Filed under: stories | Tags: Game design, interactive communication, Knight School of Communication, listening
I’m currently in a class called “Interactive Media & Storytelling,” which has been an interesting and strange journey so far. However, as I was reading a chapter in my game design book by Jesse Schell tonight (the art of game design), he made a point that stuck with me.
He said that out of all skills for a game designer to develop, the most important skill is listening. On p. 5 he goes on to say that:
Game designer Brian Moriarty once pointed out that there was a time when we didn’t use the word ‘listen,’ instead we said, “list!” and where did this come from? Well, what do we do when we listen? We tip our head to one side – our head literally lists, as a boat at sea. And when we tip to one side, we put ourselves off balance; we accept the possibility of upset. When we listen deeply we put ourselves in a position of risk. We accept the possibility that what we hear may upset us, may cause everything we know to be contradicted. It is the ultimate open-mindlessness. It’s the only way to learn the truth.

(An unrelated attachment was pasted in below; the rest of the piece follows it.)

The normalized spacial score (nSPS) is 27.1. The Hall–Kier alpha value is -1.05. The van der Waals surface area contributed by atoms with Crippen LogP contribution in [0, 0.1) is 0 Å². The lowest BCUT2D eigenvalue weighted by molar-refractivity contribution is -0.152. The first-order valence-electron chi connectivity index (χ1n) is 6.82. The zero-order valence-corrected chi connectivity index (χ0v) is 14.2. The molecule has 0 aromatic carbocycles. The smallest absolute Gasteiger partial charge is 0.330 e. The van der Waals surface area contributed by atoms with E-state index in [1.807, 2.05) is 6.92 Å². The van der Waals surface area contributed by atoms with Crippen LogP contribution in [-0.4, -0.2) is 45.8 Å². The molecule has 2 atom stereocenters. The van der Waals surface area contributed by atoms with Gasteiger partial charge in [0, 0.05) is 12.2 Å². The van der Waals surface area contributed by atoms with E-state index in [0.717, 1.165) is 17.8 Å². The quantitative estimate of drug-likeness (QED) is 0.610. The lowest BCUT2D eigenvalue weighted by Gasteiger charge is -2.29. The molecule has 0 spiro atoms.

I couldn’t help but think about all of the scenarios in which this applies. Most of all, I’m glad that I’m developing my ability to really listen and consider others. Do any of us ever truly listen?
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